Instructor Needs Ideas For a Specialized Case....

This is a discussion on Instructor Needs Ideas For a Specialized Case.... within the Defensive Carry & Tactical Training forums, part of the Defensive Carry Discussions category; Okay I've got 20 years experience as a certified firearms instructor but I've never run into a case like this. An old friend of mine ...

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Thread: Instructor Needs Ideas For a Specialized Case....

  1. #1
    VIP Member Array ExSoldier's Avatar
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    Exclamation Instructor Needs Ideas For a Specialized Case....

    Okay I've got 20 years experience as a certified firearms instructor but I've never run into a case like this.

    An old friend of mine wants his permit. I met this guy went he first went to work after graduating from college, his first "real" job so to speak. He was great and very successful. He was happy go lucky and good at his job. I moved on elsewhere. You know how things go.

    I heard later he got married and had kids. Then I heard he'd contracted some rare and terrible disease. Attacked his nervous system and semi paralyzed him. Put him in a wheelchair of the electric type. Stayed in his same line of work and I met up with him recently. We spoke some, caught up on old times.

    I saw him again the following week and he asked me why I was wearing a photographers vest. There was a line to speak to him and I told him I'd send him an e-mail to explain. So I sent him the SHEEPDOG essay and explained there was rarely a time (excepting at MY job as a teacher) when I was not armed. Even at church. You see when we first met, he was new associate pastor and head of the youth ministry.

    Now he's a senior pastor with his own church. I told him I'd be coming into church armed. He was very agreeable, but he wanted to alert the elders, whom he felt would be very supportive. The next Sunday his sermon was very pro gun and pro self defense and pro military. He also understands EXACTLY who the enemy is and the extent to which things will be done that seek our destruction. This is a good guy.

    He's got a strong side and a weak side, literally. He's right handed and his right side is pretty mobile. His left is pretty useless and therein lies my problem. Most firearms require two hands to operate well in some of the functions. I'm thinking he might be able to manipulate a revolver well. Guy has a handshake like a steel worker.

    He preaches standing up. Locks the wheelchair in position and he grabs the fixed podium to simply stand and lock his knees. Stays that way for an hour.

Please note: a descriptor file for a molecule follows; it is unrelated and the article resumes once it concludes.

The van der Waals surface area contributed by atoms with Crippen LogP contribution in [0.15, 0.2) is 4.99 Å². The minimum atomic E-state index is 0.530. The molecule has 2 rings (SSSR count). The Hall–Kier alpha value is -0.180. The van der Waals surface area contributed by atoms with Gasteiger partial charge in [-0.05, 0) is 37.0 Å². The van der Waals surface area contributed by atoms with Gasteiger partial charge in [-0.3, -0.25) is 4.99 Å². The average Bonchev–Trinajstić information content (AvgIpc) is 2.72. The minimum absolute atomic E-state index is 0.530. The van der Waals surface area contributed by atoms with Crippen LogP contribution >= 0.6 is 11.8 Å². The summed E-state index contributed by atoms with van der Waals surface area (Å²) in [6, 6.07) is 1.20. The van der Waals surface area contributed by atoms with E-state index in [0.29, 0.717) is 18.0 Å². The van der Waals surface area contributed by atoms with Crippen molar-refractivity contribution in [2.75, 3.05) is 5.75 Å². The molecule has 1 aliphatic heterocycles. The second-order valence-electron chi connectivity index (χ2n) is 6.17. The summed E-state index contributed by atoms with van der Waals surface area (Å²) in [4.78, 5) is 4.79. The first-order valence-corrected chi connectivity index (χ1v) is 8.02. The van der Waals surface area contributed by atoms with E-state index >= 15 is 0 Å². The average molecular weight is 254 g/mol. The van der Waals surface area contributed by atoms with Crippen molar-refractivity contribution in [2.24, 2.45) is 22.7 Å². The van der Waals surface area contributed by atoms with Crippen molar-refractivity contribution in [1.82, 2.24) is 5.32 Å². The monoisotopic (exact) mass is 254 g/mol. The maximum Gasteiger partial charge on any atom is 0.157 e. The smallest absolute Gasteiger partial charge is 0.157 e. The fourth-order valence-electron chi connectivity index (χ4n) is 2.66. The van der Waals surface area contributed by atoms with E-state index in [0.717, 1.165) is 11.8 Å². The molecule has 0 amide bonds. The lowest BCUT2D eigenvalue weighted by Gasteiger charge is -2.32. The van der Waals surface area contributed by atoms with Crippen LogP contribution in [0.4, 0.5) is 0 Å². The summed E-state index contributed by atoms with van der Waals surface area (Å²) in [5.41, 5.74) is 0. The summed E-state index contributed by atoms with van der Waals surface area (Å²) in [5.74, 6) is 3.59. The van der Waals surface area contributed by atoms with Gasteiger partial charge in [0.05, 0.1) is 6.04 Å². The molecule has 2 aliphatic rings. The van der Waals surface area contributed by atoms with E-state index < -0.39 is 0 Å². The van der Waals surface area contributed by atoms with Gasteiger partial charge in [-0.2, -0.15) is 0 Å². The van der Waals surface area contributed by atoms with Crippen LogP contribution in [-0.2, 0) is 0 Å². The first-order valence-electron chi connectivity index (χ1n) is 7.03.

I sent him the video of the Taurus revolver known as THE JUDGE and he liked it but was uncertain if he could handle it. Recoil won't be an issue. I'm only worried about reloads. That's the issue I want suggestions for. I've never taught the handicapped and I don't really consider him handicapped since he wants to learn and I know that given enough skull sweat we can figure a way around this.

    I think a semi auto is out of the question. Consider the issue of loading mags and then of clearing a stoppage. I think those are actions requiring two fully operational hands. He says his left hand is almost useless. I don't know to what extent ALMOST useless is... what percentage. If it's say 80% that might be enough to cradle a revolver for a reload.

    SO! Thoughts?
    Former Army Infantry Captain; 25 yrs as an NRA Certified Instructor; Avid practitioner of the martial art: KLIK-PAO.

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  3. #2
    VIP Member Array Blackeagle's Avatar
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    I wouldn't be too quick to discount a semi-auto. It's certainly possible to manipulate an SA gun one handed (and everyone should know how to do so). The fact that your friend is in a wheelchair actually offers some interesting possibilities for one handed operation, providing lots of surfaces to hook the rear sights on to work the slide and his lap to lay the pistol down in upside down while he shoves a new magazine in. His reloads certainly won't be as quick as someone with the use of both hands, but they wouldn't be with a revolver either. I think he might be better served by a higher capacity before he has to reload than he would be by a revolver.

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    Distinguished Member Array Rugergirl's Avatar
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    First, congrats to your friend for not letting his limitations stop him from being safe! He may not be physically as strong as many others buit he seems like he has a strong will.
    I will second the idea of a revolver, much easier IMHO opinion to use one handed. I'm thinking a speed strip for reloads will be much easier and faster for him than the round speedloaders. If he has enough hand strength to just grasp the end of it he should be able to reload easily just manipulating the cylinder with the other hand.